Walthers microscope

Scientist Spotlight #7: Chris Walthers


The scientist we’re spotlighting today, Chris Walthers, is a postdoc studying neuroscience/bioengineering at UCLA. He’s been a pen pal in Letters to a Pre-Scientist since its inception in 2010! Here’s Chris talking about his research- and sharing some amazing photos from it, too!


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Tell us about yourself!

I live in Los Angeles, California. I am originally from upstate New York, but I went to the University of North Carolina for undergraduate school. I came to UCLA for graduate school in 2008 and I have been here ever since. My PhD research was on tissue engineering of smooth muscle – the cells and tissues of the digestive tract, blood vessels, and others. In 2014 I began a postdoctoral research project (also at UCLA) studying tissue engineering in the brain and spinal cord. We look at reasons the cells in the brain and spinal cord are damaged during disease or injury, and reasons why they sometimes do/sometimes don’t recover. I make artificial brain and spinal cord tissue in our lab using neural stem cells, and I also study patterns of gene expression that create the sequence of changes in neural stem cells as they go from juvenile to mature neurons.

 

As a Bioengineering postdoc, I have additional responsibilities beyond research alone. For example, I write grants, which are very long, detailed descriptions of experiments that our lab can do in the future to ask government agencies like the National Science Foundation for funding. I also supervise about a dozen graduate and undergraduate students performing their own research so that I can help them learn basic scientific skills and help them plan experiments.

Walthers microscope

Tell us about your research!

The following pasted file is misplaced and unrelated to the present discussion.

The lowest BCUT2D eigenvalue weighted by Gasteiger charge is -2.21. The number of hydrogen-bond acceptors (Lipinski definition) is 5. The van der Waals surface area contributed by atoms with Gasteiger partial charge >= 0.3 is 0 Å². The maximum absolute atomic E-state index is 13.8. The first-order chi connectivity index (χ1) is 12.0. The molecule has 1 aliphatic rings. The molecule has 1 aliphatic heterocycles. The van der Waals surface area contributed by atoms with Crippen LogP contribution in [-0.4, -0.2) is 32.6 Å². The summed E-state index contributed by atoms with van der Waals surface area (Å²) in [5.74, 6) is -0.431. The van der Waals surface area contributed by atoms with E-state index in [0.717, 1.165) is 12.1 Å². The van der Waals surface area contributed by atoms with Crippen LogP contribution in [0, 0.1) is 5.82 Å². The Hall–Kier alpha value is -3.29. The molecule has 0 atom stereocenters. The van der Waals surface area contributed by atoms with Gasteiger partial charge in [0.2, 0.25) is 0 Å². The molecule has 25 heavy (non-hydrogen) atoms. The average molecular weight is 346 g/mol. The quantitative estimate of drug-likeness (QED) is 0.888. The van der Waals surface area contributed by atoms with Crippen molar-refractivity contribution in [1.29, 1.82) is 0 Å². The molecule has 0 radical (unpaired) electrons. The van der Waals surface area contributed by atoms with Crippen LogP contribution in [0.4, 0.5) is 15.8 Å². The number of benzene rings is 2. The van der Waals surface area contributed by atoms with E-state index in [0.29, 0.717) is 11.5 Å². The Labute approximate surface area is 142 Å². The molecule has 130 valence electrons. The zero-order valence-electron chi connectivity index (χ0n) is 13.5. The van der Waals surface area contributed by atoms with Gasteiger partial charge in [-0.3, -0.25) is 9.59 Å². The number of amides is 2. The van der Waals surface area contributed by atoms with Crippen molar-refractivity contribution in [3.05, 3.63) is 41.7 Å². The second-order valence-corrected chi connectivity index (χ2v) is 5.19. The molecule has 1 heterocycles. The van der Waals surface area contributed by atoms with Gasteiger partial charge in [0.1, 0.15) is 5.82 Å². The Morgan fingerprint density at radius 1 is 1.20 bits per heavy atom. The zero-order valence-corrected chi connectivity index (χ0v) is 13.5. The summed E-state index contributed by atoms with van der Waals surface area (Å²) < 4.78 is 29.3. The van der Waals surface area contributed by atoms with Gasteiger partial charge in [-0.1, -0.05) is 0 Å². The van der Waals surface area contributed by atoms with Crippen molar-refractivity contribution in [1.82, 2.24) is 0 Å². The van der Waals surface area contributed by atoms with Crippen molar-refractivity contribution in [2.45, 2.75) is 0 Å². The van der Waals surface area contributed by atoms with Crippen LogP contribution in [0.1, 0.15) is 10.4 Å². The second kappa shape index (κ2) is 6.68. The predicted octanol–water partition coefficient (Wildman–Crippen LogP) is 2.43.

The lab I work in studies how to repair the brain, spinal cord, and nervous system after disease. We study how stem cells in the brain respond to injuries like a concussion or long-term diseases like Alzheimer’s. Stem cells are very important in our bodies – they can be found anywhere our body is growing or healing. Stem cells are in the roots of our hair, they heal our skin when we get a scratch, fix our bones when they break, and continuously refresh our blood to keep us healthy. We have stem cells in our brain, and usually they do a great job keeping our brain healthy, but sometimes they don’t repair damage even though they should. My job is to understand what happens when the stem cells fix the damage and how come they sometimes don’t. We create a synthetic environment similar to the brain and then study how various parts lead to genetic changes in the stem cells, such as the soft or how stiff the material is, or what types of proteins are present. As Bioengineers, our excellent understanding of many scientific fields means that we can use chemistry to create biological materials, engineering to test the properties of the materials, biology to understand stem cells, and math to do complicated statistics to understand the genetic changes happening in the stem cells.